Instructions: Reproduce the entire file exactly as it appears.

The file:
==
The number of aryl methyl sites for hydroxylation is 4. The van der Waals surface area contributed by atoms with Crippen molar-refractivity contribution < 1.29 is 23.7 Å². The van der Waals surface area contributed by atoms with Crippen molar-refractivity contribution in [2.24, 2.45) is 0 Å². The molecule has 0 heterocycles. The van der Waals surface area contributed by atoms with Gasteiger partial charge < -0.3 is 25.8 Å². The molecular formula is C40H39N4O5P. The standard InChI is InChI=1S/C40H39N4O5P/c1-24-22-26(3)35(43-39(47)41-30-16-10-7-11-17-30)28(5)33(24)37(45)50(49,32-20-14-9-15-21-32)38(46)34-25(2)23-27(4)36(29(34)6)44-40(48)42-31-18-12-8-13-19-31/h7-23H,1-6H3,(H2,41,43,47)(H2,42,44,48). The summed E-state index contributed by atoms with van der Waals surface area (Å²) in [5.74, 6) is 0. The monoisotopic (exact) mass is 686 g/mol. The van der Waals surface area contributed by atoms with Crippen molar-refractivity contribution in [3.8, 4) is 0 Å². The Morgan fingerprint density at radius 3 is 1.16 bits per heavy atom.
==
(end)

The number of aryl methyl sites for hydroxylation is 4. The van der Waals surface area contributed by atoms with Crippen molar-refractivity contribution < 1.29 is 23.7 Å². The van der Waals surface area contributed by atoms with Crippen molar-refractivity contribution in [2.24, 2.45) is 0 Å². The molecule has 0 heterocycles. The van der Waals surface area contributed by atoms with Gasteiger partial charge < -0.3 is 25.8 Å². The molecular formula is C40H39N4O5P. The standard InChI is InChI=1S/C40H39N4O5P/c1-24-22-26(3)35(43-39(47)41-30-16-10-7-11-17-30)28(5)33(24)37(45)50(49,32-20-14-9-15-21-32)38(46)34-25(2)23-27(4)36(29(34)6)44-40(48)42-31-18-12-8-13-19-31/h7-23H,1-6H3,(H2,41,43,47)(H2,42,44,48). The summed E-state index contributed by atoms with van der Waals surface area (Å²) in [5.74, 6) is 0. The monoisotopic (exact) mass is 686 g/mol. The van der Waals surface area contributed by atoms with Crippen molar-refractivity contribution in [3.8, 4) is 0 Å². The Morgan fingerprint density at radius 3 is 1.16 bits per heavy atom.